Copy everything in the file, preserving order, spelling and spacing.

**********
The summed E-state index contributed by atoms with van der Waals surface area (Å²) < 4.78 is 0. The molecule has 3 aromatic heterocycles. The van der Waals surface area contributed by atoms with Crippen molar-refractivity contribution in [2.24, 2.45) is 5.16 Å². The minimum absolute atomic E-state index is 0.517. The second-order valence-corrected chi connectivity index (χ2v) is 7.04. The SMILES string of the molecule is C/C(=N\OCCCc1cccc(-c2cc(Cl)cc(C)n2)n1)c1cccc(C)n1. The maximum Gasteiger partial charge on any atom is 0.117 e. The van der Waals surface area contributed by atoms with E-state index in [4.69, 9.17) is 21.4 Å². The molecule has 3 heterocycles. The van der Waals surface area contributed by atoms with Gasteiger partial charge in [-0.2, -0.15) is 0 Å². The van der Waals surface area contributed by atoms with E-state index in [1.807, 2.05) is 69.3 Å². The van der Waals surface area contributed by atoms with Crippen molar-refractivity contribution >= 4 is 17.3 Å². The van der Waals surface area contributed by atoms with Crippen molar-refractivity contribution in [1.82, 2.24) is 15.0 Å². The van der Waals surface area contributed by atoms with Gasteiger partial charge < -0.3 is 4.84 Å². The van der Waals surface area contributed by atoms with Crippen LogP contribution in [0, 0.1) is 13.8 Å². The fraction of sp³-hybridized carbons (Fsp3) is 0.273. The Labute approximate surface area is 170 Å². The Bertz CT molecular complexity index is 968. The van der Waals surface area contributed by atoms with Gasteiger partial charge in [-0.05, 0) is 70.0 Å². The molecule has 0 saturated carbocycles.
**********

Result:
The summed E-state index contributed by atoms with van der Waals surface area (Å²) < 4.78 is 0. The molecule has 3 aromatic heterocycles. The van der Waals surface area contributed by atoms with Crippen molar-refractivity contribution in [2.24, 2.45) is 5.16 Å². The minimum absolute atomic E-state index is 0.517. The second-order valence-corrected chi connectivity index (χ2v) is 7.04. The SMILES string of the molecule is C/C(=N\OCCCc1cccc(-c2cc(Cl)cc(C)n2)n1)c1cccc(C)n1. The maximum Gasteiger partial charge on any atom is 0.117 e. The van der Waals surface area contributed by atoms with E-state index in [4.69, 9.17) is 21.4 Å². The molecule has 3 heterocycles. The van der Waals surface area contributed by atoms with Gasteiger partial charge in [-0.2, -0.15) is 0 Å². The van der Waals surface area contributed by atoms with E-state index in [1.807, 2.05) is 69.3 Å². The van der Waals surface area contributed by atoms with Crippen molar-refractivity contribution >= 4 is 17.3 Å². The van der Waals surface area contributed by atoms with Crippen molar-refractivity contribution in [1.82, 2.24) is 15.0 Å². The van der Waals surface area contributed by atoms with Gasteiger partial charge < -0.3 is 4.84 Å². The van der Waals surface area contributed by atoms with Crippen LogP contribution in [0, 0.1) is 13.8 Å². The fraction of sp³-hybridized carbons (Fsp3) is 0.273. The Labute approximate surface area is 170 Å². The Bertz CT molecular complexity index is 968. The van der Waals surface area contributed by atoms with Gasteiger partial charge in [-0.05, 0) is 70.0 Å². The molecule has 0 saturated carbocycles.